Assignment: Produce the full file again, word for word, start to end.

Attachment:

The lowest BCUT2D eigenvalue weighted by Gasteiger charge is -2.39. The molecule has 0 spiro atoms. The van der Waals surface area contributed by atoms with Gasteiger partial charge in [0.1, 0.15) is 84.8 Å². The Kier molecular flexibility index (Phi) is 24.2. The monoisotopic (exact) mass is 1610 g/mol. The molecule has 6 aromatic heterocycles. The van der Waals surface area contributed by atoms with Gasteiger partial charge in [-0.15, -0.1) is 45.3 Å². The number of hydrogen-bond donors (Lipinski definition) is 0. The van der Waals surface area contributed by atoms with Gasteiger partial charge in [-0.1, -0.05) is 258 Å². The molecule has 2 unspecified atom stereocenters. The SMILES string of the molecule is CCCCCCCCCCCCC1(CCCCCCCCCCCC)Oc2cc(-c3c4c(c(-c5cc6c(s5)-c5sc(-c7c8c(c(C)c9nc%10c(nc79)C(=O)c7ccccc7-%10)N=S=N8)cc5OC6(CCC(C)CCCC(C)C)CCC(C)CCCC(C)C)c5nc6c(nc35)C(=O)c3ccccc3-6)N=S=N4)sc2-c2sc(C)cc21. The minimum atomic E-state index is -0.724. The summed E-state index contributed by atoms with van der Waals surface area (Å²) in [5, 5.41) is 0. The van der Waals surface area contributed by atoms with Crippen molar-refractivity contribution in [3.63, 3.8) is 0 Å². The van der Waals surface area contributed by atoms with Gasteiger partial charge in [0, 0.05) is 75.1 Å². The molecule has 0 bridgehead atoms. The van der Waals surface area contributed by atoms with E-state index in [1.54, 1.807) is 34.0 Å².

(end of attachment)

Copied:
The lowest BCUT2D eigenvalue weighted by Gasteiger charge is -2.39. The molecule has 0 spiro atoms. The van der Waals surface area contributed by atoms with Gasteiger partial charge in [0.1, 0.15) is 84.8 Å². The Kier molecular flexibility index (Phi) is 24.2. The monoisotopic (exact) mass is 1610 g/mol. The molecule has 6 aromatic heterocycles. The van der Waals surface area contributed by atoms with Gasteiger partial charge in [-0.15, -0.1) is 45.3 Å². The number of hydrogen-bond donors (Lipinski definition) is 0. The van der Waals surface area contributed by atoms with Gasteiger partial charge in [-0.1, -0.05) is 258 Å². The molecule has 2 unspecified atom stereocenters. The SMILES string of the molecule is CCCCCCCCCCCCC1(CCCCCCCCCCCC)Oc2cc(-c3c4c(c(-c5cc6c(s5)-c5sc(-c7c8c(c(C)c9nc%10c(nc79)C(=O)c7ccccc7-%10)N=S=N8)cc5OC6(CCC(C)CCCC(C)C)CCC(C)CCCC(C)C)c5nc6c(nc35)C(=O)c3ccccc3-6)N=S=N4)sc2-c2sc(C)cc21. The minimum atomic E-state index is -0.724. The summed E-state index contributed by atoms with van der Waals surface area (Å²) in [5, 5.41) is 0. The van der Waals surface area contributed by atoms with Crippen molar-refractivity contribution in [3.63, 3.8) is 0 Å². The van der Waals surface area contributed by atoms with Gasteiger partial charge in [0, 0.05) is 75.1 Å². The molecule has 0 bridgehead atoms. The van der Waals surface area contributed by atoms with E-state index in [1.54, 1.807) is 34.0 Å².